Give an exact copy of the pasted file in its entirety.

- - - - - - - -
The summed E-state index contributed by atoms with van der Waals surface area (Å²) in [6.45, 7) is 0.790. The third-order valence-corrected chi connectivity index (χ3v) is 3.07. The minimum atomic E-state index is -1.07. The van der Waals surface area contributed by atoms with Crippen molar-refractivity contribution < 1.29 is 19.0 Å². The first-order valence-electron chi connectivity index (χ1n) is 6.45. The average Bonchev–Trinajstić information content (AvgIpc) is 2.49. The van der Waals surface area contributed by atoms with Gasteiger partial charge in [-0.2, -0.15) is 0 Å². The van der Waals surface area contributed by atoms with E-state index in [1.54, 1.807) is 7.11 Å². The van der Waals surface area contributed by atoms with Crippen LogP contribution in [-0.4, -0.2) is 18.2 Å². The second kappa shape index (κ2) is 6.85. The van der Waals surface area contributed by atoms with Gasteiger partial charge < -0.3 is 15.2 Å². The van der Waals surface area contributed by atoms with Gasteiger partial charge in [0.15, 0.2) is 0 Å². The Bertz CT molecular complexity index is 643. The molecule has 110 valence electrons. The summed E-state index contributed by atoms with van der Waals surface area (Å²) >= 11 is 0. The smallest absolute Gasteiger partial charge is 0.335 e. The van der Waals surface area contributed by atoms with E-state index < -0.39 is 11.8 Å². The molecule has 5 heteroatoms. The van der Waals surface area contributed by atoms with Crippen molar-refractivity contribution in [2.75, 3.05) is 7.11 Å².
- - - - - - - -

The summed E-state index contributed by atoms with van der Waals surface area (Å²) in [6.45, 7) is 0.790. The third-order valence-corrected chi connectivity index (χ3v) is 3.07. The minimum atomic E-state index is -1.07. The van der Waals surface area contributed by atoms with Crippen molar-refractivity contribution < 1.29 is 19.0 Å². The first-order valence-electron chi connectivity index (χ1n) is 6.45. The average Bonchev–Trinajstić information content (AvgIpc) is 2.49. The van der Waals surface area contributed by atoms with Gasteiger partial charge in [-0.2, -0.15) is 0 Å². The van der Waals surface area contributed by atoms with E-state index in [1.54, 1.807) is 7.11 Å². The van der Waals surface area contributed by atoms with Crippen LogP contribution in [-0.4, -0.2) is 18.2 Å². The second kappa shape index (κ2) is 6.85. The van der Waals surface area contributed by atoms with Gasteiger partial charge < -0.3 is 15.2 Å². The van der Waals surface area contributed by atoms with Gasteiger partial charge in [0.15, 0.2) is 0 Å². The Bertz CT molecular complexity index is 643. The molecule has 110 valence electrons. The summed E-state index contributed by atoms with van der Waals surface area (Å²) >= 11 is 0. The smallest absolute Gasteiger partial charge is 0.335 e. The van der Waals surface area contributed by atoms with E-state index < -0.39 is 11.8 Å². The molecule has 5 heteroatoms. The van der Waals surface area contributed by atoms with Crippen molar-refractivity contribution in [2.75, 3.05) is 7.11 Å².